David Winpenny answers a question and looks at an important work of art.
Last week’s column finished with a question: ‘In which rather unlikely spot in Ripon will you find a metal sculpture of the head of Hermes complete with his winged helmet?’
The answer is that it is part of the decoration on the pulpit in the Cathedral. About two inches high, it is just one of a number of small head-and-shoulder figures that hide beneath the copper body of the pulpit, forming the capitals of the heavily-veined pale green marble columns.
It is worthwhile taking a very close look at the pulpit. As the latest edition of ‘The Buildings of England; Yorkshire West Riding,’ published last year, says, it is ‘easily the finest post-medieval fitting in the cathedral’; finer, that is, than the reredos – the gilded structure behind the high altar at the east end of the Cathedral – designed by Sir Ninian Comper in 1922 and often highly praised.
In contrast, the pulpit is often ignored, despite its size. There may be reasons for this. It has quite a lot to compete with. Visitors entering the cathedral from the west end will immediately notice two things. The first is the asymmetry of the nearest arch of the crossing, where the 15th-century builders gave up on their attempt to replace the 12th-century round arch with a new pointed one. The second thing that draws their attention is the array of brightly-coloured statues on the screen – placed there in 1947 but coloured later.
So the eye of the visitor is distracted. But the pulpit has another drawback – its date. It was designed in 1913, not a period recognised as one of the great moments in art history. It’s not really Arts and Crafts. It’s not Art Nouveau. It’s certainly not Art Deco. It falls just at the moment when there was some uncertainty about where design was going – and anyway, war was about to come along and interrupt any artistic continuity.
Yet Ripon’s pulpit is really something special. And so was its designer – Henry Wilson, a name that deserves to be better known. He was born on 12 March 1864 at 91 Red Rock Street in West Derby near Liverpool and trained as an architect at Kidderminster School of Art, Westminster School of Art, and the Royal College of Art. Then he joined the architectural office of John Oldrid Scott, the second son of Sir George Gilbert Scott, who restored Ripon Cathedral in the 1860s. The younger Scott insisted that an architect should have a good understanding of all aspects of a church, including its furnishings and metalwork.
John Oldrid Scott was a Gothic architect; the next architect for whom Wilson worked was not. He was John Belcher, who specialised in Renaissance and Classical buildings, with a dash of the Baroque added. The Ashton Memorial in Lancaster, which Ripon Civic Society visited last year, is a good example of his work. From Belcher Wilson moved to one of the most interesting of late-19th-century architects, John Dando Sedding. Sedding’s Gothic style was much freer than Scott’s; his most remarkable work, Holy Trinity Church in Sloane Street, London, is a showcase of Arts and Crafts. It was completed by Wilson after Sedding’s death. From Sedding, Wilson had the message he had learned from Scott reinforced: that, as Wilson’s entry in the Dictionary of National Biography says, ‘it was the sacred duty of the architect to unite the crafts, conducting a dedicated orchestra of masons, carvers, woodworkers, metalworkers, glaziers, and embroiderers.’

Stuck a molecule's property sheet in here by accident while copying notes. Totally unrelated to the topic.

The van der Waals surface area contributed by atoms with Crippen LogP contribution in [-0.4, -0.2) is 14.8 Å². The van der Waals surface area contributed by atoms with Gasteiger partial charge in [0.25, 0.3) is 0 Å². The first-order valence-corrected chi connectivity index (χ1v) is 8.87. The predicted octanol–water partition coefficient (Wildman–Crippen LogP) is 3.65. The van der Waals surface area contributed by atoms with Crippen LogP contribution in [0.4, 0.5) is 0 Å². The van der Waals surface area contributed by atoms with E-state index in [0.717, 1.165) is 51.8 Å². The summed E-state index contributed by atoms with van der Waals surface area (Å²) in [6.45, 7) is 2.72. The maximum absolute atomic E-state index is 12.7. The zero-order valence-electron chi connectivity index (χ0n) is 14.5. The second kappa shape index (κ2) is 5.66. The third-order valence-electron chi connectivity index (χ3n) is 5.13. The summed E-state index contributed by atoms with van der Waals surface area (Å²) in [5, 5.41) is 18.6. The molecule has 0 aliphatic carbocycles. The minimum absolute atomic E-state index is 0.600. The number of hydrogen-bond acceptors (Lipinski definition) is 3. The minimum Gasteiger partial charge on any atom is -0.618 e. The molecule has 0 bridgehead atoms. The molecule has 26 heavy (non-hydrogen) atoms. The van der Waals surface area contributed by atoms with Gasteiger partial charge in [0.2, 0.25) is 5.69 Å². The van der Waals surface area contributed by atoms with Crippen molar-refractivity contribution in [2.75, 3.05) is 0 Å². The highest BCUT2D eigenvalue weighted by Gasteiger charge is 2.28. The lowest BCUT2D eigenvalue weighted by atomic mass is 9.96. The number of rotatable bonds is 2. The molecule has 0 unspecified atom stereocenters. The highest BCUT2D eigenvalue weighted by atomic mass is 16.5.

Wilson took this very much to heart. Although he continued for a while to design buildings, his interest was drawn towards designing and making metalwork. He spent two years in a metal foundry learning the techniques of the craft, and spent the rest of his life designing and producing wonderful metalwork – everything from the most exquisite jewellery, through door handles and hinges to whole monuments and pieces like Ripon’s pulpit.
After training with Scott, Belcher and Sedding – two Goths and a classicist – it is not surprising that Wilson wanted to branch out on his own. He took for his inspiration the art of Byzantium. He was not the only artist to take Byzantine art as his starting point. John Francis Bentley, a generation older, used the style when he designed Westminster Cathedral.
Wilson’s Byzantine style was less full-blown that Bentley’s, and he combined its shapes with the organic decorative shapes of the Arts and Crafts tradition – think of late William Morris wallpaper designs to get the idea. The Ripon pulpit is typical of his style, and repays careful study. The statues of the Celtic saints and their attributed coats of arms are the most obvious elements, but look deeper; there are vine leaves and bunches of grapes beaten out of single sheets of copper. Groups of cherubs appear to support the mass of the pulpit in their small shoulders. And the stairs that reach the pulpit are in some ways even more remarkable – prefiguring Art Deco in their very simple styling.
All in all, it is a remarkable and precious work, of which Ripon should be proud. Soon it will be the centenary of Wilson’s fine pulpit. Let’s start planning now for the celebrations!
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